When I read Madeleine L’Engle’s Austin series last year (which I haven’t mentioned for at least five minutes!) I felt very sensible for having borrowed each book from the library, but there came a moment in April where not having these books in hand was no longer acceptable, so I ordered them all, speaking of deliveries. The best thing? They’re kids’ books so five of them is not much more expensive than a regular hardcover. (In my mind, this basically constitutes making money…which is one of many reasons why I am not rich.) And then I started to read them with my family, and everybody’s enjoying them—we’re halfway through The Moon By Night. I can’t WAIT to read The Young Unicorns with them! Previously, I’d thought perhaps these books with their ominous undertones was too dark for family read-alouds (as Vicky Austin contemplates the genocide of Indigenous peoples and fears nuclear holocaust) but it doesn’t feel like that anymore.

Yoga with Naz

I miss swimming. It’s been over a hundred days since my last morning swim and my towel and bathing are still hanging over the banister where I hung them, but I am filling the void with morning yoga classes online with the YMCA of Greater Toronto, which similarly let me start my day with my body feeling good. Our favourite teacher is Nazia White, and we love her. The YMCA is moving to a summer schedule next week so there might be less yoga in the offering, but we might double up on the classes, because a daily dose is a very good thing.

July 1, 2020

Leftover Spaghetti Frittata (or We’ve Come a Long Way)

I made leftover spaghetti frittata for the first time at the end of March. This was when I kept scrolling news in hopes of good news, and there was none. I kept checking in on food writer @emikodavies under lockdown in Italy, and it was some solace to see her family’s daily life continuing, albeit in confinement. If they could keep going, so could I, was my reasoning. The recipe she posted in her feed also appealed to me for its frugalness. This was in my “reusing parchment paper” phase, when I was worried about food availability. It made a meal that was as comforting as it was delicious.

I do not think the pandemic is over. And I WOULD go into detail about our rituals, the ways we’re taking precautions, but I won’t, because reading such posts from other people makes me anxious. Suffice it to say, however, that we have not returned to business as usual. But we have also found ways, in this new reality, to reclaim joy and pleasure, and it’s not at all as incongruous as a lot of people might think.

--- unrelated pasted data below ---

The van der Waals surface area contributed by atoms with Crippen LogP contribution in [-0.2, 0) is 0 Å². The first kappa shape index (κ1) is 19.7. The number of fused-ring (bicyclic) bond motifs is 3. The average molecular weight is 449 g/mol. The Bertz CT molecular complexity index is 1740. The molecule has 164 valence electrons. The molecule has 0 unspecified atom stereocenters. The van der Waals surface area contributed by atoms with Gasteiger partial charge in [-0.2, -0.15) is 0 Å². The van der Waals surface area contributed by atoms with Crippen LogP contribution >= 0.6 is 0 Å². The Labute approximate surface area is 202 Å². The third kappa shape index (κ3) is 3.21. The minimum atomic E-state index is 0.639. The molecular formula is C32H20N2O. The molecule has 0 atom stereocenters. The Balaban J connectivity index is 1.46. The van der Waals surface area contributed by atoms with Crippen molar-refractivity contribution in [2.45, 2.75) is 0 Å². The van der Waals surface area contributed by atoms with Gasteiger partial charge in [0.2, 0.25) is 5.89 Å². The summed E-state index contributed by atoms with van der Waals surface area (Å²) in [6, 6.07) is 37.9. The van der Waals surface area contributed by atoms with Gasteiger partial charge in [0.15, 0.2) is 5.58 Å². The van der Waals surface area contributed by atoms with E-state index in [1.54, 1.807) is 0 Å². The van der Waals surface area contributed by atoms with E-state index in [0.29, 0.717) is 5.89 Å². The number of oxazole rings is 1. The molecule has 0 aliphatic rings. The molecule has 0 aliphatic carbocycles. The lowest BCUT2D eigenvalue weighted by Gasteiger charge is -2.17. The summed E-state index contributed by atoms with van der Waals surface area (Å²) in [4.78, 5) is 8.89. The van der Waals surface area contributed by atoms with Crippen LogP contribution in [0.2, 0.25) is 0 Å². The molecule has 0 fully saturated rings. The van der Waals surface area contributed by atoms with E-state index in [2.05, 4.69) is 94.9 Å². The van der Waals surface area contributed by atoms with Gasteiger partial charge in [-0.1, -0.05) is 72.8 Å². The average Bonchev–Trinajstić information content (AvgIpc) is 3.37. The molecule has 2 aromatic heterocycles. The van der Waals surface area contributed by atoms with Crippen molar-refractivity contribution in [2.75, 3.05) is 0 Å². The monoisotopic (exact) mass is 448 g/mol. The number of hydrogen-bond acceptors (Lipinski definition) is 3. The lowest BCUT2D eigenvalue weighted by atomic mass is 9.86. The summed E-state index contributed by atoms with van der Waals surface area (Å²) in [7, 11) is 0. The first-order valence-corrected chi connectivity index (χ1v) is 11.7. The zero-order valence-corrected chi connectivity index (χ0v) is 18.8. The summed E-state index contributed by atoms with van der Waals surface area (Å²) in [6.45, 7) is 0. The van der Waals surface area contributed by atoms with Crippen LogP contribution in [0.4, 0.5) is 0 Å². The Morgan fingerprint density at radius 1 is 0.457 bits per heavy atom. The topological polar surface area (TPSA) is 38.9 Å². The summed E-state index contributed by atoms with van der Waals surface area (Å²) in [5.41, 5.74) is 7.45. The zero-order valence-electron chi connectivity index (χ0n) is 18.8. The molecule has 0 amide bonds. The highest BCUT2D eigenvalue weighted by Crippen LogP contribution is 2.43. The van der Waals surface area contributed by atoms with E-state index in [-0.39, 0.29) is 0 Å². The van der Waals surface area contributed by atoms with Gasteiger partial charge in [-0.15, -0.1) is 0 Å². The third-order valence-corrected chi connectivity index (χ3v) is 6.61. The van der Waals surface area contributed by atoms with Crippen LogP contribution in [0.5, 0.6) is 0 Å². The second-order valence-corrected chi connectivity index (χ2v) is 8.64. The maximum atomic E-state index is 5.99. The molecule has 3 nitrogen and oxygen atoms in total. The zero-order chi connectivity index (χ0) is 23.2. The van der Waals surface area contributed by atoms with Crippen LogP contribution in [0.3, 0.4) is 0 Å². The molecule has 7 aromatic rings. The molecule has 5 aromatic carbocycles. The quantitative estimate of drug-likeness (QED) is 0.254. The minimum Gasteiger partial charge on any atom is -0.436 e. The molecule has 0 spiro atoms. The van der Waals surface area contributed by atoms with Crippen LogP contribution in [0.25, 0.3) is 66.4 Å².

I do not think the pandemic is over, but I really want to celebrate how far we’ve come since that dismal day in late March when I first poured eggs into my spaghetti. I think a fixation on US politics here in Canada has confused many people about the many ways their situation is different from our own. And there are, of course, a hundred other reasons to be lugubrious right now…but we’re still here, and now it’s summer, basil blooming in my garden, which I mixed into our frittata today.

There have been unfathomable losses, it’s true, but things are better now, infection rates here in Ontario continue to be low, community spread decreasingly a factor. The pandemic is not over, but do you not see still what a wonderful thing this is? That we are not without reasons to be hopeful after all?

I am going to make spaghetti frittata forever, I think. I am going to use spaghetti even as a means to frittata, in fact, and it’s going to remind me of these days, of all we’ve learned about community and connection, living with uncertainty and weathering hard times. Of what grows, and persists, and even blooms.

The pandemic is not over, but we have come such a long way.